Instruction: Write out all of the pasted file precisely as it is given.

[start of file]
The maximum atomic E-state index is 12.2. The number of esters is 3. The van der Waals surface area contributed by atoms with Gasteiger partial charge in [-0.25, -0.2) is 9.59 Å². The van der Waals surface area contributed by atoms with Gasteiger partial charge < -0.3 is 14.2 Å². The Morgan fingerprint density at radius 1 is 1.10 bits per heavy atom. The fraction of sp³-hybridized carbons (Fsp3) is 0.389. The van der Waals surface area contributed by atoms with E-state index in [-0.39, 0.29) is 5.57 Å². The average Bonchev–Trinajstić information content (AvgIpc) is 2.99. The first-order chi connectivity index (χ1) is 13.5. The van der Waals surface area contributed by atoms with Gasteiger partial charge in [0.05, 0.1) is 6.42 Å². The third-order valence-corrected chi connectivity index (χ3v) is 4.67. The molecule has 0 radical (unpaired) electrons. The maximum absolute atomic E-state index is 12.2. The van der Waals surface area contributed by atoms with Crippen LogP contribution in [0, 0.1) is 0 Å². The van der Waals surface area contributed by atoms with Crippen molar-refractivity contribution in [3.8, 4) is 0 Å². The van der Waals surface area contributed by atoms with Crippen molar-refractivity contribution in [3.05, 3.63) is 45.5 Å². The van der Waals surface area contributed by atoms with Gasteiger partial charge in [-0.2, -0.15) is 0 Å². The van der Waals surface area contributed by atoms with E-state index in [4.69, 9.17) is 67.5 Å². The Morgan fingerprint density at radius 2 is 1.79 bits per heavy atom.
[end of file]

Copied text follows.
The maximum atomic E-state index is 12.2. The number of esters is 3. The van der Waals surface area contributed by atoms with Gasteiger partial charge in [-0.25, -0.2) is 9.59 Å². The van der Waals surface area contributed by atoms with Gasteiger partial charge < -0.3 is 14.2 Å². The Morgan fingerprint density at radius 1 is 1.10 bits per heavy atom. The fraction of sp³-hybridized carbons (Fsp3) is 0.389. The van der Waals surface area contributed by atoms with E-state index in [-0.39, 0.29) is 5.57 Å². The average Bonchev–Trinajstić information content (AvgIpc) is 2.99. The first-order chi connectivity index (χ1) is 13.5. The van der Waals surface area contributed by atoms with Gasteiger partial charge in [0.05, 0.1) is 6.42 Å². The third-order valence-corrected chi connectivity index (χ3v) is 4.67. The molecule has 0 radical (unpaired) electrons. The maximum absolute atomic E-state index is 12.2. The van der Waals surface area contributed by atoms with Crippen LogP contribution in [0, 0.1) is 0 Å². The van der Waals surface area contributed by atoms with Crippen molar-refractivity contribution in [3.8, 4) is 0 Å². The van der Waals surface area contributed by atoms with Crippen molar-refractivity contribution in [3.05, 3.63) is 45.5 Å². The van der Waals surface area contributed by atoms with Gasteiger partial charge in [-0.2, -0.15) is 0 Å². The van der Waals surface area contributed by atoms with E-state index in [4.69, 9.17) is 67.5 Å². The Morgan fingerprint density at radius 2 is 1.79 bits per heavy atom.